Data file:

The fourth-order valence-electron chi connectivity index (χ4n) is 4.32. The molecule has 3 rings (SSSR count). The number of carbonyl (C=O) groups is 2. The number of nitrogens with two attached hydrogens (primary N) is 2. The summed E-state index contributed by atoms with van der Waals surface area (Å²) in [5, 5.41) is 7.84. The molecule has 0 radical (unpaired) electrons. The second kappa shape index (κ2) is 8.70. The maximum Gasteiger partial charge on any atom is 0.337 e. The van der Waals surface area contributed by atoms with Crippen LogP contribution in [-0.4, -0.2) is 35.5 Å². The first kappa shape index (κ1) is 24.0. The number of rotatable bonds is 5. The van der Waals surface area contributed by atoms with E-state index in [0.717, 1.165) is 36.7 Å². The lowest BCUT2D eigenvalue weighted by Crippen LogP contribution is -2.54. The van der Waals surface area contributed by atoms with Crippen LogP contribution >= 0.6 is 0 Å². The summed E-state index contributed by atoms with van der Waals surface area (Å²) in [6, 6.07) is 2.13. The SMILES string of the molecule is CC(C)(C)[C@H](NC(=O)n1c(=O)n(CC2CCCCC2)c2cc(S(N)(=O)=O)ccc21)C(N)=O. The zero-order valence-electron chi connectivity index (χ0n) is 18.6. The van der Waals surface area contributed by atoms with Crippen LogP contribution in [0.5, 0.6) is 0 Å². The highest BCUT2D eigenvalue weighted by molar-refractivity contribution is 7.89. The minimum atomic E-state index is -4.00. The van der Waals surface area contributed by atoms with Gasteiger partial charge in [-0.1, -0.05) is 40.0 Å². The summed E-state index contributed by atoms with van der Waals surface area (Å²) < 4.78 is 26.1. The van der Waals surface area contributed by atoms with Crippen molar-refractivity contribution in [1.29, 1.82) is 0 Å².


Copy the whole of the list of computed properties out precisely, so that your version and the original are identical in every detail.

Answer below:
The fourth-order valence-electron chi connectivity index (χ4n) is 4.32. The molecule has 3 rings (SSSR count). The number of carbonyl (C=O) groups is 2. The number of nitrogens with two attached hydrogens (primary N) is 2. The summed E-state index contributed by atoms with van der Waals surface area (Å²) in [5, 5.41) is 7.84. The molecule has 0 radical (unpaired) electrons. The second kappa shape index (κ2) is 8.70. The maximum Gasteiger partial charge on any atom is 0.337 e. The van der Waals surface area contributed by atoms with Crippen LogP contribution in [-0.4, -0.2) is 35.5 Å². The first kappa shape index (κ1) is 24.0. The number of rotatable bonds is 5. The van der Waals surface area contributed by atoms with E-state index in [0.717, 1.165) is 36.7 Å². The lowest BCUT2D eigenvalue weighted by Crippen LogP contribution is -2.54. The van der Waals surface area contributed by atoms with Crippen LogP contribution >= 0.6 is 0 Å². The summed E-state index contributed by atoms with van der Waals surface area (Å²) in [6, 6.07) is 2.13. The SMILES string of the molecule is CC(C)(C)[C@H](NC(=O)n1c(=O)n(CC2CCCCC2)c2cc(S(N)(=O)=O)ccc21)C(N)=O. The zero-order valence-electron chi connectivity index (χ0n) is 18.6. The van der Waals surface area contributed by atoms with Crippen LogP contribution in [0.5, 0.6) is 0 Å². The highest BCUT2D eigenvalue weighted by molar-refractivity contribution is 7.89. The minimum atomic E-state index is -4.00. The van der Waals surface area contributed by atoms with Gasteiger partial charge in [-0.1, -0.05) is 40.0 Å². The summed E-state index contributed by atoms with van der Waals surface area (Å²) < 4.78 is 26.1. The van der Waals surface area contributed by atoms with Crippen molar-refractivity contribution in [1.29, 1.82) is 0 Å².